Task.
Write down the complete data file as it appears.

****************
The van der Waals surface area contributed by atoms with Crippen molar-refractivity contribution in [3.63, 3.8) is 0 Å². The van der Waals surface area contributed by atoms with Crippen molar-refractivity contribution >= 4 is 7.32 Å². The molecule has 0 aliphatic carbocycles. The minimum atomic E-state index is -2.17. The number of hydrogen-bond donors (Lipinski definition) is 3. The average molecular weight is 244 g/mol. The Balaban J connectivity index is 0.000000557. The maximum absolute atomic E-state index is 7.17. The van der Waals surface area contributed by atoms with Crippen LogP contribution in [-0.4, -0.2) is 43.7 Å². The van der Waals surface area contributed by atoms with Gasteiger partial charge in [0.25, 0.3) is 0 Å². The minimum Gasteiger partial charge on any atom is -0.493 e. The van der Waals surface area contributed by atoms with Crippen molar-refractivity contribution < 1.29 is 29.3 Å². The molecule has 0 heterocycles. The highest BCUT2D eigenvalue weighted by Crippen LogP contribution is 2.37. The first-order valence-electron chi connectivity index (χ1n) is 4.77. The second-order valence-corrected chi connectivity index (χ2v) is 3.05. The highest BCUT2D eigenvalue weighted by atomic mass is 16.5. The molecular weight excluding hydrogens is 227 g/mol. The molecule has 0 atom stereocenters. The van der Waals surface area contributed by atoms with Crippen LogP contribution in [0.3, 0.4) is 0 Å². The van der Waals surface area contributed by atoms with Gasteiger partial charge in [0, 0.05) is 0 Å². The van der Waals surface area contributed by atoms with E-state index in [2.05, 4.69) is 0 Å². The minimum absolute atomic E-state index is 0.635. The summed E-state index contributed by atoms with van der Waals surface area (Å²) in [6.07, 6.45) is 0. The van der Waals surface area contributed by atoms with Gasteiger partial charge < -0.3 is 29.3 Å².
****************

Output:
The van der Waals surface area contributed by atoms with Crippen molar-refractivity contribution in [3.63, 3.8) is 0 Å². The van der Waals surface area contributed by atoms with Crippen molar-refractivity contribution >= 4 is 7.32 Å². The molecule has 0 aliphatic carbocycles. The minimum atomic E-state index is -2.17. The number of hydrogen-bond donors (Lipinski definition) is 3. The average molecular weight is 244 g/mol. The Balaban J connectivity index is 0.000000557. The maximum absolute atomic E-state index is 7.17. The van der Waals surface area contributed by atoms with Crippen LogP contribution in [-0.4, -0.2) is 43.7 Å². The van der Waals surface area contributed by atoms with Gasteiger partial charge in [0.25, 0.3) is 0 Å². The minimum Gasteiger partial charge on any atom is -0.493 e. The van der Waals surface area contributed by atoms with Crippen molar-refractivity contribution < 1.29 is 29.3 Å². The molecule has 0 heterocycles. The highest BCUT2D eigenvalue weighted by Crippen LogP contribution is 2.37. The first-order valence-electron chi connectivity index (χ1n) is 4.77. The second-order valence-corrected chi connectivity index (χ2v) is 3.05. The highest BCUT2D eigenvalue weighted by atomic mass is 16.5. The molecular weight excluding hydrogens is 227 g/mol. The molecule has 0 atom stereocenters. The van der Waals surface area contributed by atoms with Crippen LogP contribution in [0.3, 0.4) is 0 Å². The van der Waals surface area contributed by atoms with Gasteiger partial charge in [0, 0.05) is 0 Å². The van der Waals surface area contributed by atoms with E-state index in [2.05, 4.69) is 0 Å². The minimum absolute atomic E-state index is 0.635. The summed E-state index contributed by atoms with van der Waals surface area (Å²) in [6.07, 6.45) is 0. The van der Waals surface area contributed by atoms with Gasteiger partial charge < -0.3 is 29.3 Å².